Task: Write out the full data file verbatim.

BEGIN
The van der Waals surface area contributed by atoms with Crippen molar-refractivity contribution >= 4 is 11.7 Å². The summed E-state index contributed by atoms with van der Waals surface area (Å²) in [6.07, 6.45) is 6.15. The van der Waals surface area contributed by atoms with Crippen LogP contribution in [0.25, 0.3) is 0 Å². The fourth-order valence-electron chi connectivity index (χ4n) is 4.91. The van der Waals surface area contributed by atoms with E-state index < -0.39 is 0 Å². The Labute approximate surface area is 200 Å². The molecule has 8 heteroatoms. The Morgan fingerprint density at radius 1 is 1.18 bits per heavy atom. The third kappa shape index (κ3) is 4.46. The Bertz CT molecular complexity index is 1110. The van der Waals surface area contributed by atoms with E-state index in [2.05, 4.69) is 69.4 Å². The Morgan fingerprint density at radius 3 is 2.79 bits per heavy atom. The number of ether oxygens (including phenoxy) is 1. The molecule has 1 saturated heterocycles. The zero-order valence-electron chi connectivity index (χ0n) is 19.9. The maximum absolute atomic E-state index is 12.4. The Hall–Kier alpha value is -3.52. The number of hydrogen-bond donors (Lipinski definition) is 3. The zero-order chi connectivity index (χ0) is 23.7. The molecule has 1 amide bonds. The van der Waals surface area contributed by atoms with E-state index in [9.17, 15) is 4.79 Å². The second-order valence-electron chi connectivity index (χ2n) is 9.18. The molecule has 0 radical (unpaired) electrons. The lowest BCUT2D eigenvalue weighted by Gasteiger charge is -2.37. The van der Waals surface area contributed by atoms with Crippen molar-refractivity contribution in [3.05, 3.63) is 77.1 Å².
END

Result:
The van der Waals surface area contributed by atoms with Crippen molar-refractivity contribution >= 4 is 11.7 Å². The summed E-state index contributed by atoms with van der Waals surface area (Å²) in [6.07, 6.45) is 6.15. The van der Waals surface area contributed by atoms with Crippen LogP contribution in [0.25, 0.3) is 0 Å². The fourth-order valence-electron chi connectivity index (χ4n) is 4.91. The van der Waals surface area contributed by atoms with E-state index < -0.39 is 0 Å². The Labute approximate surface area is 200 Å². The molecule has 8 heteroatoms. The Morgan fingerprint density at radius 1 is 1.18 bits per heavy atom. The third kappa shape index (κ3) is 4.46. The Bertz CT molecular complexity index is 1110. The van der Waals surface area contributed by atoms with E-state index in [2.05, 4.69) is 69.4 Å². The Morgan fingerprint density at radius 3 is 2.79 bits per heavy atom. The number of ether oxygens (including phenoxy) is 1. The molecule has 1 saturated heterocycles. The zero-order valence-electron chi connectivity index (χ0n) is 19.9. The maximum absolute atomic E-state index is 12.4. The Hall–Kier alpha value is -3.52. The number of hydrogen-bond donors (Lipinski definition) is 3. The zero-order chi connectivity index (χ0) is 23.7. The molecule has 1 amide bonds. The van der Waals surface area contributed by atoms with E-state index in [9.17, 15) is 4.79 Å². The second-order valence-electron chi connectivity index (χ2n) is 9.18. The molecule has 0 radical (unpaired) electrons. The lowest BCUT2D eigenvalue weighted by Gasteiger charge is -2.37. The van der Waals surface area contributed by atoms with Crippen molar-refractivity contribution in [3.05, 3.63) is 77.1 Å².